COLUMNS

Kiddush Hashem

Staff Writer
Aledo Times Record

"You are to keep My commands and do them; I am the Lord. You must not profane My holy name; I must be treated as holy among the Israelites. I am the Lord who sets you apart, the One who brought you out of the land of Egypt to be your God; I am the Lord." – Leviticus 22:31-33 HCSB

"You are to keep My commands and do them; I am the Lord. You must not profane My holy name; I must be treated as holy among the Israelites. I am the Lord who sets you apart, the One who brought you out of the land of Egypt to be your God; I am the Lord." – Leviticus 22:31-33 HCSB

Kiddush Hashem means to “sanctify God’s Name” and can be done in three principal ways. First, a tzaddik should live his or her life in such a manner that when the unbelieving witness his behavior they should be compelled to think, “If this is what association with Yeshua ben Adonai means, then I too want to be His disciple.”

Second, a tzaddik should so live his or her life that other children of God will want to imitate them and thus be drawn into a closer d’vekut with God.

Third, a tzaddik should ultimately be willing to set aside his life if that is what is required to bring glory and love to the name of his God.

When a tzaddik acts in a way that reflects well on God and God’s people, we can say, “That was a real Kiddush Hashem.”

Our desire to sanctify His name, to make it holy in the minds and hearts of all those around us, should be such a compelling passion that we should beg for opportunities to do so. We should pray to  Elohim that we be allowed to “nekadesh et shimch’a ba-olam”, “make Your Name holy in the world.”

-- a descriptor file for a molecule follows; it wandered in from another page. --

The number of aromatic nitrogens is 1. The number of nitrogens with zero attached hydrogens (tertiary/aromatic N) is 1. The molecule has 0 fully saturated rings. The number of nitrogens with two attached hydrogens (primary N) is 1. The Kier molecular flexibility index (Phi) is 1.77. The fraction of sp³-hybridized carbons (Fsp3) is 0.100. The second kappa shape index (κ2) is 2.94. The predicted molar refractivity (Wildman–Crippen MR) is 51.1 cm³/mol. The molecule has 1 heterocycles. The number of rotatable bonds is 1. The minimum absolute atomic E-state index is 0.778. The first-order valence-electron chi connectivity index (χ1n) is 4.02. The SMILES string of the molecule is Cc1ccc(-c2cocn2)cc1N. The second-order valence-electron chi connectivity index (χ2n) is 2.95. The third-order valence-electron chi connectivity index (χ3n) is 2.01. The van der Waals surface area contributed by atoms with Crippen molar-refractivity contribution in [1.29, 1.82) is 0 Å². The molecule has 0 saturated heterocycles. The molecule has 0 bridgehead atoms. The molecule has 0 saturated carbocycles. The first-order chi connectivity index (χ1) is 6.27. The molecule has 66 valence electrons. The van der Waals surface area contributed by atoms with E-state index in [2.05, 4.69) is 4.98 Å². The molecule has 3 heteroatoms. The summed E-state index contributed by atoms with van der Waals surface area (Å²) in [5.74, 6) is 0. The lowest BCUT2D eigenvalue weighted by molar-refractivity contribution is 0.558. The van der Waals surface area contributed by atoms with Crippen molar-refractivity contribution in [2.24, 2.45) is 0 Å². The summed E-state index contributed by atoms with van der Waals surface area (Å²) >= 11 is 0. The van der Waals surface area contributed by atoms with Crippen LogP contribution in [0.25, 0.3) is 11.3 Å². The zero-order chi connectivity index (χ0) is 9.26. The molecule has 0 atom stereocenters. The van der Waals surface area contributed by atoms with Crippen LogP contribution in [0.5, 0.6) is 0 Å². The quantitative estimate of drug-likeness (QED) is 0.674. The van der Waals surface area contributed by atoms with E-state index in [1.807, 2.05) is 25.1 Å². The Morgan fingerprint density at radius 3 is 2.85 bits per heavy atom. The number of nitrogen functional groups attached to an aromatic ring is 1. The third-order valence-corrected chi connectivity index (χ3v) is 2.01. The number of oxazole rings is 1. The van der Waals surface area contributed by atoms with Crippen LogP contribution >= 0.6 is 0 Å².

We need to pay careful heed to the association of obedience to treating God as Holy. Yahweh M’kadesh was very clear in His directions in this regard. This is, after all a very simple and straightforward concept. My children make me proud when they are obedient, kind and considerate of others. They shame me when they are selfish and unruly. Our Father in Heaven is no less emotionally involved in His children’s lives.

Chillul Hashem, on the other hand means to “desecrate God’s Name.” When we act with callous disregard of others and thus cause others to think poorly of the tzaddikim, we are bringing shame to the cause of Christ.

When other Christians are embarrassed to identify themselves as such because of the poor reputation that has been garnered by the “tares” among us, then those miscreants are guilty of Chillul Hashem.

When we fail to stand up for our Master and identify ourselves with His cause out of fear, then we are guilty of Chillul Hashem.

Kiddush or Chillul. It is our choice in everything we do. If a doctor uses his God-given skills to murder or torture, then he is guilty of Chillul and will be held accountable. But when God has given us skills, talents or opportunities and we squander them, we are equally guilty.

Each of us must live lives dedicated to the principle of Kiddush Hashem.

For a fully referenced and hyperlinked version of this article search the archives at http://pastorpauley.blogspot.com/